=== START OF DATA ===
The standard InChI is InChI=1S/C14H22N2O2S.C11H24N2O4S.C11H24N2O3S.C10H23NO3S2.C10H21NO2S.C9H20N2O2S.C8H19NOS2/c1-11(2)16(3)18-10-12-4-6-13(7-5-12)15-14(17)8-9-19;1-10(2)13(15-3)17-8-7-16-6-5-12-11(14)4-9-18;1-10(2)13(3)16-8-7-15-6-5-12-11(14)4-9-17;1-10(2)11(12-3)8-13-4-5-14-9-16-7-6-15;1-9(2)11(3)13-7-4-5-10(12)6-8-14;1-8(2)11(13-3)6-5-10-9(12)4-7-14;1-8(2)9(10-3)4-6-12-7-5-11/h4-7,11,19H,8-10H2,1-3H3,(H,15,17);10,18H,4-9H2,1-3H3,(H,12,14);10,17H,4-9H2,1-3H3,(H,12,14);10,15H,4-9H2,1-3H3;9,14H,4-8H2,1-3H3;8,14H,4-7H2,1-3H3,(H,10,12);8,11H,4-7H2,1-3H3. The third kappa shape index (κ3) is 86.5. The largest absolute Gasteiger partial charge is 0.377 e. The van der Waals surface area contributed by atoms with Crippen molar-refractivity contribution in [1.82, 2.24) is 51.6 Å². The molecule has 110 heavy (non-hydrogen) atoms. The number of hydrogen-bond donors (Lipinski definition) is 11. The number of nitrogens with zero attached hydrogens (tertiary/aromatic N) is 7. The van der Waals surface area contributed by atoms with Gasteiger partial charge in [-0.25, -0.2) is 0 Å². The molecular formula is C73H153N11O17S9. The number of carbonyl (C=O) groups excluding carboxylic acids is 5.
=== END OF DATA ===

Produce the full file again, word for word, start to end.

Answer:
The standard InChI is InChI=1S/C14H22N2O2S.C11H24N2O4S.C11H24N2O3S.C10H23NO3S2.C10H21NO2S.C9H20N2O2S.C8H19NOS2/c1-11(2)16(3)18-10-12-4-6-13(7-5-12)15-14(17)8-9-19;1-10(2)13(15-3)17-8-7-16-6-5-12-11(14)4-9-18;1-10(2)13(3)16-8-7-15-6-5-12-11(14)4-9-17;1-10(2)11(12-3)8-13-4-5-14-9-16-7-6-15;1-9(2)11(3)13-7-4-5-10(12)6-8-14;1-8(2)11(13-3)6-5-10-9(12)4-7-14;1-8(2)9(10-3)4-6-12-7-5-11/h4-7,11,19H,8-10H2,1-3H3,(H,15,17);10,18H,4-9H2,1-3H3,(H,12,14);10,17H,4-9H2,1-3H3,(H,12,14);10,15H,4-9H2,1-3H3;9,14H,4-8H2,1-3H3;8,14H,4-7H2,1-3H3,(H,10,12);8,11H,4-7H2,1-3H3. The third kappa shape index (κ3) is 86.5. The largest absolute Gasteiger partial charge is 0.377 e. The van der Waals surface area contributed by atoms with Crippen molar-refractivity contribution in [1.82, 2.24) is 51.6 Å². The molecule has 110 heavy (non-hydrogen) atoms. The number of hydrogen-bond donors (Lipinski definition) is 11. The number of nitrogens with zero attached hydrogens (tertiary/aromatic N) is 7. The van der Waals surface area contributed by atoms with Gasteiger partial charge in [-0.25, -0.2) is 0 Å². The molecular formula is C73H153N11O17S9. The number of carbonyl (C=O) groups excluding carboxylic acids is 5.